Today I’m passing over the posting to my mom FOD, who would like to talk about what it’s really like to care for a cat without a limb. Without further ado, I give you: mom FOD.
Caring for a cat that has special needs requires a bit of extra preparation, but with a little forethought and knowledge of your kitty, it can be done easily. I can only speak on the topic of what it’s like to care for this particular type of disability, of course, but I wanted to share my knowledge in case any of our readers was considering adopting a three-legged cat but wasn’t sure about the type of commitment to expect.
When Crepes first arrived, she was around 4-months old and very tiny at only 4 lbs. When she tried to walk, she did so with obvious difficulty and was comfortable mostly on the carpets and beds. She played with her siblings, but wasn’t as agile or as fast. The most common issue we had during this time was her inability to judge exactly how to maneuver herself around the stump. In Crepes’ case, she has a leg, but is missing a foot, so at the very end, she has only a thin layer of skin over her bone. When she moved too fast or jumped around, she would often bang the end of her leg on the floor, causing her obvious pain. Three out of four times, she’d bump it so hard that it would bleed. The solution that we’ve found to that is something called Vetericyn, (we are not sponsored by Vetericyn, this is based strictly on personal opinion) recommended to us by our local pet store. It’s an antiseptic spray that easily allows us to disinfect the wound without touching it, which is a great help since Crepes is very sensitive to having her stump touched. As time went on, Crepes learned how to maneuver herself all over the house and now, at a year and a half old, she rarely injures herself.
Crepes cannot jump as high as the other cats; she’s able to jump onto the couch or coffee table and no higher. She can, however, climb like a champion using her front legs only. Her balance isn’t ideal, either, and a few times she’s almost fallen into an open toilet, so we make sure to close the lids when no one is around. And, because of her love of climbing but lack of balance, we have to make sure that we assist her down from places or discourage her from climbing to heights that might be dangerous. Other than that, Crepes runs around the house so fast that her missing leg is blurred by her speed and most people don’t even realize she’s handicapped until they see her walking slowly, which she does with a slight limp.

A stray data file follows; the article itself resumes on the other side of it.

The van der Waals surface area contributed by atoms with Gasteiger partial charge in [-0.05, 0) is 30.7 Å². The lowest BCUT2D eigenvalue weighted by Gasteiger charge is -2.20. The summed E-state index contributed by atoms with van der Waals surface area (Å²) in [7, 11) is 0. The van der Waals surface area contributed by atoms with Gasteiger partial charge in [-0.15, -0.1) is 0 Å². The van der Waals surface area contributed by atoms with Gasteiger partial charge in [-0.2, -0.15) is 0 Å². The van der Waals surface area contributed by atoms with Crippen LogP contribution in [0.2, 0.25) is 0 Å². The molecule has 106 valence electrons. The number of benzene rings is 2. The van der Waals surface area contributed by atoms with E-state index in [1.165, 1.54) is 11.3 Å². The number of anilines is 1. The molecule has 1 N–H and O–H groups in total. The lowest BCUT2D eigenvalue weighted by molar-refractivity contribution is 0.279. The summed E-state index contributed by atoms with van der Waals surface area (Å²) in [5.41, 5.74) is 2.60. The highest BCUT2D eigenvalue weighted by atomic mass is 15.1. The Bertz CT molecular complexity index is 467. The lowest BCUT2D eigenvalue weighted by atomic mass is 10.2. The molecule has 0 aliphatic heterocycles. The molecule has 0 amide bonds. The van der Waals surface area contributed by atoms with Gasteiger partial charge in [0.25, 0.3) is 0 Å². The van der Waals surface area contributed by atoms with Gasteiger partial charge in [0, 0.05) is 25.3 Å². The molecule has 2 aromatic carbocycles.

Caring for a three-legged cat has been not only rewarding, but extremely enlightening. Seeing my cat adapt to her physical handicap has allowed me to experience first-hand the resiliency of animals. Many times, I have seen Crepes overcome her problem with only a slight discomfort and, in the end, she believes herself to be no different than the other cats in the house. Given a bit of time and patience, and a little extra care, a three-legged pet can end up being your very best friend, teacher, and inspiration.
– Alana Grelyak (Aka mom FOD)
PS everyone, I’m redoing my site to move to my own server REALLY soon! So if you notice any glitches, please be patient and let me know about them! I hope to make the transition as smooth as possible. Thank you! – Crepes.